Basically, we are making a (roughly) 8’x4′ rectangle with a supporting verticle piece in the middle out of 2’x4’s. Adust for the width of the 2’x4’s when making cuts, and assemble them all with kreg jig screws (AKA the best invention ever).
Using the staple gun, attach your wire to the frame on one side. We had to cut the wire to fit our frame even though our panels were 4-foot tall, and the wire claimed it was 4-foot wide…I’m confused too but we made it work and cut everything down. This step isn’t necessary, but I wanted to minimize the chances of critters coming in the garden via the ground. If they were going to get in, they have to work for it.
We then attached each panel to the post with wood screws. This will ensure that the frames are extremely sturdy and secure. You can also see below that we staggered our fence with the natural slope, setting the bottom corner about 1/2″-1″ from the ground and leveling the top before securing the other side. Here’s what the panels look like before adding the chevron pattern:
Now, for the chevrons I wish I could give a more guided direction that is easy to replicate…but honestly…the whole process was a guess and check game. Because the panels are not squares, nor are they even, my angles could not all be 45 degrees.
Here you will use a nail gun and nails: I chose a starting point (I wanted the points to meet at a diagonal point on the shorter ended of the panel) and did all my cross bars at once. On the end pieces and on the middle “halfway” mark of the support beam, I did try to do 45 degrees so that the points would line up together…
Then I measured 8″ from each “tip” for the start of the next one. As I said, these edge cuts were 45 degrees and I let them end up where they wanted on top.
I know that makes absolutely no sense, but the best advice I have (if you are like me and not math-brained) is to cut as you go, and find a method that works for you. I had to do each piece at a time because no two panels were the same size (SMH and my lack of patience for the string method). Here you can see how the chevron pattern ended up working out.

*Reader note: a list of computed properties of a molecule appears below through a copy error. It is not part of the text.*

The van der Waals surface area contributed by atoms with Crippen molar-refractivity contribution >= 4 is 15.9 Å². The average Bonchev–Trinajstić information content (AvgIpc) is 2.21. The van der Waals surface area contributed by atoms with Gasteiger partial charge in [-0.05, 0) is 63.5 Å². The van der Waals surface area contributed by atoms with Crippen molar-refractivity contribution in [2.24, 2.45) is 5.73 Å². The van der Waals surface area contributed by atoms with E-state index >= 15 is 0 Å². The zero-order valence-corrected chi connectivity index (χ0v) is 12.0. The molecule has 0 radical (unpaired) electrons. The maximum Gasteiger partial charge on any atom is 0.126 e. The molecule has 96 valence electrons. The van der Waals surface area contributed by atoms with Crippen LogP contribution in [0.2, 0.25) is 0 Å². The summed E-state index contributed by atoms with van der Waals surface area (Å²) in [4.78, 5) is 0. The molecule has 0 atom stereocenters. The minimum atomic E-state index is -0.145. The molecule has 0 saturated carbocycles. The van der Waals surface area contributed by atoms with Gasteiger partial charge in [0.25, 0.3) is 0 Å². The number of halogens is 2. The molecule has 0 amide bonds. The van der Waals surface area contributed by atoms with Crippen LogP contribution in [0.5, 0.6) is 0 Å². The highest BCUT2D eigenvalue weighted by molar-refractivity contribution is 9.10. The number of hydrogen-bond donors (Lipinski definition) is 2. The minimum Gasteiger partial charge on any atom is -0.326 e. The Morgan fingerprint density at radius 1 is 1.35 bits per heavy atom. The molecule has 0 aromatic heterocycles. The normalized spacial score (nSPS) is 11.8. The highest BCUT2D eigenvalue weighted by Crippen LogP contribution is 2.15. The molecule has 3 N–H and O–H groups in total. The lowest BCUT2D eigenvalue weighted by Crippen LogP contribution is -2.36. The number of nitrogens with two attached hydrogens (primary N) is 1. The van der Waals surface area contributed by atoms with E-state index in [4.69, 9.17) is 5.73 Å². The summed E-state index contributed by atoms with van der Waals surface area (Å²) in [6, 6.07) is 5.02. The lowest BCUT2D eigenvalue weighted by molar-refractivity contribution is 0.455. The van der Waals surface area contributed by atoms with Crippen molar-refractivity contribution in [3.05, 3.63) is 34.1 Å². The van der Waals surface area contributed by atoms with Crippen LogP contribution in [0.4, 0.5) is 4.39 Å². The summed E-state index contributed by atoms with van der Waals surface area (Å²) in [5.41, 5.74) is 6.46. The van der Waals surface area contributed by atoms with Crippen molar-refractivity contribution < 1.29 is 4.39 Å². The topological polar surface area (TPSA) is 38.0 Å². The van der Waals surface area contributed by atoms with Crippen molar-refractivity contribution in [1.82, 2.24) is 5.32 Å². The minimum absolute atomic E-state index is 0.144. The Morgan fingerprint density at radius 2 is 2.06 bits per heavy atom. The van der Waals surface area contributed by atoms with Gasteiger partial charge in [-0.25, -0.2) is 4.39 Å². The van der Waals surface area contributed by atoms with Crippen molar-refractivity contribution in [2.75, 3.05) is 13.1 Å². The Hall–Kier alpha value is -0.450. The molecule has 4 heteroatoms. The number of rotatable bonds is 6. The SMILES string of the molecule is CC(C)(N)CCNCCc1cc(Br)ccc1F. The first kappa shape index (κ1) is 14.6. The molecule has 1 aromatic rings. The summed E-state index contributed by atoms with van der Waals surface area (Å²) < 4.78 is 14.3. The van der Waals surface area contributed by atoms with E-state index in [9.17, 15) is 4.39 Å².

I went back and forth on my decision to stain the fence to match the coop, or to paint it black. But at the end of the day, I chose to do neither- and I stained the fence black. This gave a softer, more natural black and allows the grain to peep through, and gives the perfect contrast to this area.
Using my Wagner SprayTech Flexio 570 Handheld sprayer, I braved putting my beloved little sprayer through the true test and STAINED MY FENCE via a sprayer! This is something I was terrified of trying, but I’m so glad I did because hand staining was going to be a pain in the booty. I was dissapointed when I could not find a black exterior stain, but instead used Minwax Wood Finish Oil-Based Interior Stain in True Black . After carefully researching, I found it best to dilute your stain in a 3:1 ratio (stain:mineral spirits) as to avoid clogging your sprayer. This method worked like a dream and within no time my fence (and I) were covered in black stain (reminder to cover anything you dont want stain on– overspray is no joke!)
Once the stain had plenty of time to dry, we coated everything in a clear exterior deck sealant.
If you follow me on Instagram, you know that the gate arbor was a toughie. I couldn’t decide with the style I wanted but ultimately ended up with a simple straight arbor (made out of 2 8″x2″ boards (cut to length) screwed to the top of the posts) and simple cross beams made from leftover wood.
I then added some fence toppers to my posts and stained+sealed them in the same fashion as the rest of the fence. Easy peasy way to take these posts from drab to fab, and add a little feminitiy to all the harsh lines. Pretend that “porch” sign says garden because one day I’ll change it- the style was just too perfect to pass up! I can’t wait to get to planting when the weather cools down and watch how the addition of greenery will transform this space even further!
Thank you for sticking with me as I went through the “clear-as-mud” process of our fence. Because most of the projects we do are curated from visions in my mind, trial and error is apart of everything. But I think that is what is so stinking fun about it all! Check in soon to learn how I make my raised garden beds!